The Convention Centre Dublin is a strange setting but this is an important discussion. I thank all the Deputies who made the journey across to this new Chamber to discuss this Bill today and those who spoke on it in Leinster House last night when the Tánaiste introduced it. There has been a good discussion, which has focused on many aspects of the supports needed for SMEs. I thank the Ceann Comhairle and Acting Chairmen for their efforts and all the Deputies who have participated in the debate.
I am glad to hear general support across the House for the SME sector generally and microenterprises in particular. I was pleased to hear the majority of Deputies acknowledge the need to ensure that microenterprises have access to suitable opportunities to facilitate reopening their businesses and re-emerging from the Covid-19 health crisis. I agree with most Deputies that SMEs and microenterprises are the lifeblood of many of our communities, towns, villages and high streets. They often give people their first job and many give those who are retiring a part-time job. They also support many others. They have had a presence in our towns and villages for many years, creating jobs and providing goods and services and business opportunities. Many have done their best to provide a service during the past four or five months. Those which were allowed to do so went to great efforts and I thank them and their staff. I thank in particular the retail sector for providing a service and ensuring that goods were available when needed. Apart from a few items such as flour, everything that was needed was available. The retail sector upped its game and built on much of the work it had been doing on supply chains and so on as it prepares for Brexit. It showed what it can do. Retail staff went to great lengths to turn up for work and took a risk in doing so, as did all the front-line medical staff whose efforts we regularly acknowledge. We must also recognise the work done by retail workers.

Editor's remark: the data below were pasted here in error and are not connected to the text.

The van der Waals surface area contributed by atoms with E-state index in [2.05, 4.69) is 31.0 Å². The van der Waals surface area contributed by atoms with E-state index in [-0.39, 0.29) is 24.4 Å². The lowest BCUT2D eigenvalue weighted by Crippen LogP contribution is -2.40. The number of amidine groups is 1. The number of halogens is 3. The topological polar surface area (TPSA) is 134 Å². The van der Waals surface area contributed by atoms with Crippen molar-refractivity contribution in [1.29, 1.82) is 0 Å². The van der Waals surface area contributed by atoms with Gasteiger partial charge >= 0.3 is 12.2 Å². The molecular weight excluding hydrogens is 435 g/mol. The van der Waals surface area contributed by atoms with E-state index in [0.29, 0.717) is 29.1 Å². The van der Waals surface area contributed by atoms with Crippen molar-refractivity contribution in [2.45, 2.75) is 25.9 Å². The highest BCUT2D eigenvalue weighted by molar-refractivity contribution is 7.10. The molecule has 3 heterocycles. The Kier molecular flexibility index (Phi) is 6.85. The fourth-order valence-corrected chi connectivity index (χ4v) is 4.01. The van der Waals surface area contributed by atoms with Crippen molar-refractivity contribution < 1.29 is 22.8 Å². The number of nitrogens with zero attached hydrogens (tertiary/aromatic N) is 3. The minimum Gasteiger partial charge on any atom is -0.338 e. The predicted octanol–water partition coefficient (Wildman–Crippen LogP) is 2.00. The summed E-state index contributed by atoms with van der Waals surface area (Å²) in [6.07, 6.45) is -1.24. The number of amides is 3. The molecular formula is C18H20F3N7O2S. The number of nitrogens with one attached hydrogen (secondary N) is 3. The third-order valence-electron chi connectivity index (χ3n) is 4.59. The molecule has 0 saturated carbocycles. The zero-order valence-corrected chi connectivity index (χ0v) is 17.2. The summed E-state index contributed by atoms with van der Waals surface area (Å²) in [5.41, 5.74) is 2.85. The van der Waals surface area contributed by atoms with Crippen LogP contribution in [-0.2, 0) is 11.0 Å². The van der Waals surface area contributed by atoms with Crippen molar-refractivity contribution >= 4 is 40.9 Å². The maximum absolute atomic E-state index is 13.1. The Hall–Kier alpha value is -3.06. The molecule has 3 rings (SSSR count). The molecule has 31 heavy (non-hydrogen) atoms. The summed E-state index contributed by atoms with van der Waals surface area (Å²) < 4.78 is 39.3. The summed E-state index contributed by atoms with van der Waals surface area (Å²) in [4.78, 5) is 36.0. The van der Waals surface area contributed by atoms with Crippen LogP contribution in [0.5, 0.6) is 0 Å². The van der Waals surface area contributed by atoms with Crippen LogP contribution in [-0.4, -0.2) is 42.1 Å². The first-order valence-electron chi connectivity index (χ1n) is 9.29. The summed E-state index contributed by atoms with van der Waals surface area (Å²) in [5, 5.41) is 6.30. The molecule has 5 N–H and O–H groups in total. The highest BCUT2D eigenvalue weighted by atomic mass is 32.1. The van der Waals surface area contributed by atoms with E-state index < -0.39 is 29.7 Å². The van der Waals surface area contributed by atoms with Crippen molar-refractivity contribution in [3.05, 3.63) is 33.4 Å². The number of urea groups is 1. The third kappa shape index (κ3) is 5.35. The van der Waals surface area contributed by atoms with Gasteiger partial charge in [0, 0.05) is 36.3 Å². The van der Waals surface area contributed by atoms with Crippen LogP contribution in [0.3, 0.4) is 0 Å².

We are seeking to recognise that many of the business that stayed open and those that had to close need extra help and support to reopen, re-employ staff and grow their businesses again. We are very conscious of this and the whole Government is committed to providing such support, as is the whole Dáil. All parties are at one on this issue. As Deputy Gould noted, we are all agreed on the need to support SMEs and microenterprises and encourage job growth and retention.
The Department, under the previous Minister, Deputy Humphreys, has been central to this debate for some months. It has been involved in creating jobs and sustaining growth for many years. It showed what it can do with the Action Plan for Jobs in 2012. I was lucky enough to have been a junior Minister in the Department at the time. I am now working with the Tánaiste and Minister for Business, Enterprise and Innovation, Deputy Varadkar, and the other Minister of State at the Department, Deputy Troy. We will work with our officials to deliver a cross-Government approach through the stimulus plan in July and to drive the economic recovery plan in October. The Department has an excellent team which is ready to work with all our State agencies and enterprise agencies.